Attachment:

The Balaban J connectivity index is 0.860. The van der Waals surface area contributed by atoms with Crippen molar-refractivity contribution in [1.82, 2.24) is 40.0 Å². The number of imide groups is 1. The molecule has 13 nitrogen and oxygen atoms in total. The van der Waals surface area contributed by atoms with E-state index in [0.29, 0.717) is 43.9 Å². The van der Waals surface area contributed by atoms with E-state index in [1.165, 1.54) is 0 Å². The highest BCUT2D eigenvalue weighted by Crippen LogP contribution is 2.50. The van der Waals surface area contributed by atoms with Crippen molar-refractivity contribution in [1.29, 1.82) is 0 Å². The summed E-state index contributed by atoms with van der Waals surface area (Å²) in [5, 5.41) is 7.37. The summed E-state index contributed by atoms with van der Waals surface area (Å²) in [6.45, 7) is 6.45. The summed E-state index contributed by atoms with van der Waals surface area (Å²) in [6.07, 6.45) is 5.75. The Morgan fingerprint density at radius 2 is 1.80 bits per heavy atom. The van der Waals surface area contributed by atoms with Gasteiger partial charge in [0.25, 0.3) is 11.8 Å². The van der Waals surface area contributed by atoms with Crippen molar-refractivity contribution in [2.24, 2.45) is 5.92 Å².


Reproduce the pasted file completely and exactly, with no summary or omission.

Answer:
The Balaban J connectivity index is 0.860. The van der Waals surface area contributed by atoms with Crippen molar-refractivity contribution in [1.82, 2.24) is 40.0 Å². The number of imide groups is 1. The molecule has 13 nitrogen and oxygen atoms in total. The van der Waals surface area contributed by atoms with E-state index in [0.29, 0.717) is 43.9 Å². The van der Waals surface area contributed by atoms with E-state index in [1.165, 1.54) is 0 Å². The highest BCUT2D eigenvalue weighted by Crippen LogP contribution is 2.50. The van der Waals surface area contributed by atoms with Crippen molar-refractivity contribution in [1.29, 1.82) is 0 Å². The summed E-state index contributed by atoms with van der Waals surface area (Å²) in [5, 5.41) is 7.37. The summed E-state index contributed by atoms with van der Waals surface area (Å²) in [6.45, 7) is 6.45. The summed E-state index contributed by atoms with van der Waals surface area (Å²) in [6.07, 6.45) is 5.75. The Morgan fingerprint density at radius 2 is 1.80 bits per heavy atom. The van der Waals surface area contributed by atoms with Gasteiger partial charge in [0.25, 0.3) is 11.8 Å². The van der Waals surface area contributed by atoms with Crippen molar-refractivity contribution in [2.24, 2.45) is 5.92 Å².